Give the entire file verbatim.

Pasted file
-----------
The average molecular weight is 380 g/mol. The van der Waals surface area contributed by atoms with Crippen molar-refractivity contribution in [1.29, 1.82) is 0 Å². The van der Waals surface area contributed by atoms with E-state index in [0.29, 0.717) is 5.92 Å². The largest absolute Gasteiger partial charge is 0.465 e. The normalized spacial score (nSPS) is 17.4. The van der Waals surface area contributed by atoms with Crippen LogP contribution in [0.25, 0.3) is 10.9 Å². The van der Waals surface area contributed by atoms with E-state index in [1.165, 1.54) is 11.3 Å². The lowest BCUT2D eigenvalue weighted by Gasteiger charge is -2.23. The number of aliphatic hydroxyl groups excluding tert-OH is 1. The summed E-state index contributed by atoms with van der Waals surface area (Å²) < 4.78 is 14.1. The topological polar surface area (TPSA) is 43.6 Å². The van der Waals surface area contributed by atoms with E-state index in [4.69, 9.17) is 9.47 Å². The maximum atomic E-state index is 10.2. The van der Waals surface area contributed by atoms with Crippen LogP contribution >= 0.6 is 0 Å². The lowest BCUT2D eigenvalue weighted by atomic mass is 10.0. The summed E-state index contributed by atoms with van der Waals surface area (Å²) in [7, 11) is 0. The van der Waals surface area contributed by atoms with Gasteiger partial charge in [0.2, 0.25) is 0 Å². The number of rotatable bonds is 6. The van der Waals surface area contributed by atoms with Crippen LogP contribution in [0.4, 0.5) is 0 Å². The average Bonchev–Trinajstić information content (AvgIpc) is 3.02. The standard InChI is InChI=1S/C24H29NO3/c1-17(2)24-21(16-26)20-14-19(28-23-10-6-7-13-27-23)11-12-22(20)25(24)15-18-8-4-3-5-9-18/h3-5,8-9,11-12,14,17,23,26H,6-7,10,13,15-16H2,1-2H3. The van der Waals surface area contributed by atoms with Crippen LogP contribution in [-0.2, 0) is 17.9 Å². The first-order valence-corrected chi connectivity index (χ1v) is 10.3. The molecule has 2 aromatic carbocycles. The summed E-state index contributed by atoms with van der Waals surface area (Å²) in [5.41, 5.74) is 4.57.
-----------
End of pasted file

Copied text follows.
The average molecular weight is 380 g/mol. The van der Waals surface area contributed by atoms with Crippen molar-refractivity contribution in [1.29, 1.82) is 0 Å². The van der Waals surface area contributed by atoms with E-state index in [0.29, 0.717) is 5.92 Å². The largest absolute Gasteiger partial charge is 0.465 e. The normalized spacial score (nSPS) is 17.4. The van der Waals surface area contributed by atoms with Crippen LogP contribution in [0.25, 0.3) is 10.9 Å². The van der Waals surface area contributed by atoms with E-state index in [1.165, 1.54) is 11.3 Å². The lowest BCUT2D eigenvalue weighted by Gasteiger charge is -2.23. The number of aliphatic hydroxyl groups excluding tert-OH is 1. The summed E-state index contributed by atoms with van der Waals surface area (Å²) < 4.78 is 14.1. The topological polar surface area (TPSA) is 43.6 Å². The van der Waals surface area contributed by atoms with E-state index in [4.69, 9.17) is 9.47 Å². The maximum atomic E-state index is 10.2. The van der Waals surface area contributed by atoms with Crippen LogP contribution >= 0.6 is 0 Å². The lowest BCUT2D eigenvalue weighted by atomic mass is 10.0. The summed E-state index contributed by atoms with van der Waals surface area (Å²) in [7, 11) is 0. The van der Waals surface area contributed by atoms with Gasteiger partial charge in [0.2, 0.25) is 0 Å². The number of rotatable bonds is 6. The van der Waals surface area contributed by atoms with Crippen LogP contribution in [0.4, 0.5) is 0 Å². The average Bonchev–Trinajstić information content (AvgIpc) is 3.02. The standard InChI is InChI=1S/C24H29NO3/c1-17(2)24-21(16-26)20-14-19(28-23-10-6-7-13-27-23)11-12-22(20)25(24)15-18-8-4-3-5-9-18/h3-5,8-9,11-12,14,17,23,26H,6-7,10,13,15-16H2,1-2H3. The van der Waals surface area contributed by atoms with Crippen LogP contribution in [-0.2, 0) is 17.9 Å². The first-order valence-corrected chi connectivity index (χ1v) is 10.3. The molecule has 2 aromatic carbocycles. The summed E-state index contributed by atoms with van der Waals surface area (Å²) in [5.41, 5.74) is 4.57.